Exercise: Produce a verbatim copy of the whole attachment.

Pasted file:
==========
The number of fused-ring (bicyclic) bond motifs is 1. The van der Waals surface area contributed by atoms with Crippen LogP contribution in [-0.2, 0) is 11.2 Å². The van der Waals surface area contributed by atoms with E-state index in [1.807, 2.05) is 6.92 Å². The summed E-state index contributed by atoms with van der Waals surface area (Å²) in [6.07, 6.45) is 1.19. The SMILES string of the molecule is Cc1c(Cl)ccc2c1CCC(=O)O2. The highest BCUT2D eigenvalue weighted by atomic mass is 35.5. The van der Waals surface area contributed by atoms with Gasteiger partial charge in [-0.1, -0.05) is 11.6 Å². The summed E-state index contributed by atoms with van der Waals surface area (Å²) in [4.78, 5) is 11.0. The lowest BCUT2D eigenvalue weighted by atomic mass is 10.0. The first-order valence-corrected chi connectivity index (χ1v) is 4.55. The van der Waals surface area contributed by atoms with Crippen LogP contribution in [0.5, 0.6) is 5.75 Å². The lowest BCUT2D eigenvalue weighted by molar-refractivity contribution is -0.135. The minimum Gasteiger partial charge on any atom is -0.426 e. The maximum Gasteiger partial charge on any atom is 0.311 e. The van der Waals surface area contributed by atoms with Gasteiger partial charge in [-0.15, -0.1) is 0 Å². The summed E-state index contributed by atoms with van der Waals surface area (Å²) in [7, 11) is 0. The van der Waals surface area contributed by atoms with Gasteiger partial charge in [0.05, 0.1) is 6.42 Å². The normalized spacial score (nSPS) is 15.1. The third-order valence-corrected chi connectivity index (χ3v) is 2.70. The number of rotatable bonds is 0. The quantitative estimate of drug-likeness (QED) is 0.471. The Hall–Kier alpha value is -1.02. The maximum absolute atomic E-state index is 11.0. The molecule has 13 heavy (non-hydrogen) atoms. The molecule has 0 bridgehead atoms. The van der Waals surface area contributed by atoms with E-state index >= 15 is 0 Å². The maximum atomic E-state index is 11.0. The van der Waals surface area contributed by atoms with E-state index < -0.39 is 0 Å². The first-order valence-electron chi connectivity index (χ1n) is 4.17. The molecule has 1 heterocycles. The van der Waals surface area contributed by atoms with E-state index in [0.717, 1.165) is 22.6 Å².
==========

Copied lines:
The number of fused-ring (bicyclic) bond motifs is 1. The van der Waals surface area contributed by atoms with Crippen LogP contribution in [-0.2, 0) is 11.2 Å². The van der Waals surface area contributed by atoms with E-state index in [1.807, 2.05) is 6.92 Å². The summed E-state index contributed by atoms with van der Waals surface area (Å²) in [6.07, 6.45) is 1.19. The SMILES string of the molecule is Cc1c(Cl)ccc2c1CCC(=O)O2. The highest BCUT2D eigenvalue weighted by atomic mass is 35.5. The van der Waals surface area contributed by atoms with Gasteiger partial charge in [-0.1, -0.05) is 11.6 Å². The summed E-state index contributed by atoms with van der Waals surface area (Å²) in [4.78, 5) is 11.0. The lowest BCUT2D eigenvalue weighted by atomic mass is 10.0. The first-order valence-corrected chi connectivity index (χ1v) is 4.55. The van der Waals surface area contributed by atoms with Crippen LogP contribution in [0.5, 0.6) is 5.75 Å². The lowest BCUT2D eigenvalue weighted by molar-refractivity contribution is -0.135. The minimum Gasteiger partial charge on any atom is -0.426 e. The maximum Gasteiger partial charge on any atom is 0.311 e. The van der Waals surface area contributed by atoms with Gasteiger partial charge in [-0.15, -0.1) is 0 Å². The summed E-state index contributed by atoms with van der Waals surface area (Å²) in [7, 11) is 0. The van der Waals surface area contributed by atoms with Gasteiger partial charge in [0.05, 0.1) is 6.42 Å². The normalized spacial score (nSPS) is 15.1. The third-order valence-corrected chi connectivity index (χ3v) is 2.70. The number of rotatable bonds is 0. The quantitative estimate of drug-likeness (QED) is 0.471. The Hall–Kier alpha value is -1.02. The maximum absolute atomic E-state index is 11.0. The molecule has 13 heavy (non-hydrogen) atoms. The molecule has 0 bridgehead atoms. The van der Waals surface area contributed by atoms with E-state index >= 15 is 0 Å². The maximum atomic E-state index is 11.0. The van der Waals surface area contributed by atoms with E-state index < -0.39 is 0 Å². The first-order valence-electron chi connectivity index (χ1n) is 4.17. The molecule has 1 heterocycles. The van der Waals surface area contributed by atoms with E-state index in [0.717, 1.165) is 22.6 Å².